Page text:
Remember that the new plan puts ALL of Bellevue into Congressional District 1, while putting Papillion and LaVista together into District 2. Why, the BRASHNESS of such a plan!
The Dems, led by Heath Mello, argue that Bellevue should be chopped in half — with the “good” half put into District 2, because…well…that’s the way it’s always been and if you don’t agree you’re just playing politics!!!
While he is at it, Mello will next argue that the border lines of the entire state of Nebraska are much, much narrower than they originally were — you know, back when Nebraska was a territory. Mello will propose that Nebraska’s new borders go back to those original borders,
“From the territory of Kanzas in the south, to the Vast Plain destitute of Timber in the north.”
That is, unless you REPUBLICANS have some POLITICAL reason for NOT having these borders. (All of this followed with a “Hmmph!” and an upturned chin.)
And now the OWH reports that state Senator Brenda Council is arguing that the new proposed district map will violate federal law, because it would “move” 8,000 minorities out of the 2nd District into the 1st. And that, says Council, would trigger a lawsuit! With lawyers! And judges and stuff!
Um, well, except that it wouldn’t.
See, courts have said you can have an “influence district” if the minority population within a district hits 30-33%. State Senator Council argued that since the 2nd Congressional District has a 25% minority, it’s close, so the legislature should be concerned about a legal challenge.
The problem with that argument is that you do not aggregate all minorities to get a “total percentage”– you consider them separately. No individual minority population exceeds 10% by much, when considered separately. The courts don’t aggregate minorities, so they don’t come close to getting there. Oh, and Senator Council knows that.
By the way, we also find it interesting that the same people who are now arguing to keep minorities together in the Congressional District, wanted nothing to do with that when the plan was for a majority Latino legislative district in South O.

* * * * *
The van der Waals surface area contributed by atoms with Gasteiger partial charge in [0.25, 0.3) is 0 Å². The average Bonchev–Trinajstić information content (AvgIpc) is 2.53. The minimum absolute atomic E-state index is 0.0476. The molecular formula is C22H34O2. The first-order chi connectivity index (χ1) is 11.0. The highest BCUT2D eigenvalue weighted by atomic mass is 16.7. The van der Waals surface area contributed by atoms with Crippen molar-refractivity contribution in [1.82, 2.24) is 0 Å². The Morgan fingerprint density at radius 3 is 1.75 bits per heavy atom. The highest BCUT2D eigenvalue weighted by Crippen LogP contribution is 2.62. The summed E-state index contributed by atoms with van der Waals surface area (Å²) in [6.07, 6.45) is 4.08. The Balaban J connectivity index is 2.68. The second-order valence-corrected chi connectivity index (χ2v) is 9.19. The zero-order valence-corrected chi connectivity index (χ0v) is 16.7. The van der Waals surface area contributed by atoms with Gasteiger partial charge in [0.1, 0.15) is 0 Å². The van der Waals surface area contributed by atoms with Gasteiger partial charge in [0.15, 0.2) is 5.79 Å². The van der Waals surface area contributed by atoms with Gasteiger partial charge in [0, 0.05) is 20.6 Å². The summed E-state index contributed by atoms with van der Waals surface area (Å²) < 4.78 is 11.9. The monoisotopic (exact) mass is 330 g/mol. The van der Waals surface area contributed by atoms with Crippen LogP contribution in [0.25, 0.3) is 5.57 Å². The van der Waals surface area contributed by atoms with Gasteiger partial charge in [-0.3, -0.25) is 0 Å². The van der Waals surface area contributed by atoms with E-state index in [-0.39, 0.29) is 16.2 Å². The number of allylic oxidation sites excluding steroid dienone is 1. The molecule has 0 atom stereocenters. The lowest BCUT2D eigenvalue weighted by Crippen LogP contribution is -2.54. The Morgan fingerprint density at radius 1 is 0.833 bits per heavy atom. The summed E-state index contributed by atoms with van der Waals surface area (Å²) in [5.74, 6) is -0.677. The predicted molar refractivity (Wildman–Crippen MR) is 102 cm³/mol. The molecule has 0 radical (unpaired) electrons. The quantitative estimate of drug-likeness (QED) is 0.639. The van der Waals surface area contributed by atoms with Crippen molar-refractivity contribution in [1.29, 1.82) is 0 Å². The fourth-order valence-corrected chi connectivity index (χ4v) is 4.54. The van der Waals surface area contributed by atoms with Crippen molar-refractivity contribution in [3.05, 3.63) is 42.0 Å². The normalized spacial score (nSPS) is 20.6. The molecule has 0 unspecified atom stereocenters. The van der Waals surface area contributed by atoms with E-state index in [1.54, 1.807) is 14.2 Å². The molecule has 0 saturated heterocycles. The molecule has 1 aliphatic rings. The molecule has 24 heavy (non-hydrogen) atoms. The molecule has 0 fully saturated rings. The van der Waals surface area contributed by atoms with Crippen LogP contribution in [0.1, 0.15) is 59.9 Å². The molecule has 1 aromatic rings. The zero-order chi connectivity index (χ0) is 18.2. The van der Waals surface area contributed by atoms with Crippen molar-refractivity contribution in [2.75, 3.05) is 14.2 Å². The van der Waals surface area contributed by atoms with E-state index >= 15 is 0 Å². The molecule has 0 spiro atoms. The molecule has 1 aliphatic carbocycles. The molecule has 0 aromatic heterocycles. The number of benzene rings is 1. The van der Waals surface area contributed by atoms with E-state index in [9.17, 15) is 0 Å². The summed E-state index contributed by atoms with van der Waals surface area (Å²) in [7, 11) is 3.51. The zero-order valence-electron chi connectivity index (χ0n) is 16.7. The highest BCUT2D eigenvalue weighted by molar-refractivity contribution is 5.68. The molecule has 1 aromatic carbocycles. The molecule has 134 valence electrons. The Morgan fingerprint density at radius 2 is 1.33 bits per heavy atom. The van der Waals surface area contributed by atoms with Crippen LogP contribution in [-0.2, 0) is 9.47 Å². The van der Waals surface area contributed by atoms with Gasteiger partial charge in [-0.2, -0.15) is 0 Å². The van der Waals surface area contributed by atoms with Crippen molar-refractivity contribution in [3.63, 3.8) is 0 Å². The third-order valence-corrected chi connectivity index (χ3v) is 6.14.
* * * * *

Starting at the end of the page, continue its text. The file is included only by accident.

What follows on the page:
Gee, wonder if politics has anything to do with that…
Oh, and yesterday the LJS’s Don Walton wrote the following in his Monday politics column:
Listed among the clients of Maptitude for Redistricting, a software source that includes a feature allowing you to “update historic election results to new political boundaries,” is the Nebraska Republican Party. Hmm.
And then state Senator Jeremy Nordquist repeated that contention on the floor of the legislature arguing against the redistricting plan.
Except, uh, the Nebraska GOP was a client — back in 2001. (That would be TEN years ago, for those of you who didn’t do well in Algebra.) They have not been one since.
Once Walton found out about this, he had it deleted from the online version of his column.
And he Tweeted — his very first Tweet, as near as we can tell — that:
LJSdon Don Walton
Nebraska GOP not currently a client.
LJSdon Don Walton
My bad. Guilty as charged. I had an old list of Maptitude clients and did not realize it.
But then he wrote this in his story about the redistricting argument:
“During the debate, Lautenbaugh said a Journal Star column item stating that the Nebraska Republican Party was listed as a client on a redistricting mapmaking software site was misleading and inaccurate.
The party was listed as a client on the site of Maptitude for Redistricting, but Lautenbaugh said the Nebraska GOP has not been a client since 2001.”
Now note that Walton only says that “Lautenbaugh said” that it was inaccurate. Not that it was “in fact” inaccurate.
And Walton did NOT add a retraction in the updated version of his column — just a deletion.
And as near as we can tell, there is no retraction or correction in today’s LJS — print or online version. (If we are wrong, we would be happy to correct that.)
So those old-fashioned folks with ink-stained pinkies who get their news via the fish-wrap version of the LJS have no idea that Walton, and whomever else provided that information, were wrong, or at the very least misleading about the implications of that bullet point. Maybe they should get one-a those TV-typewriter thingies already.
Wonder if that would have been the case if the same had been done to a misrepresentation about Senator Ben Nelson.
If we may quote Walton,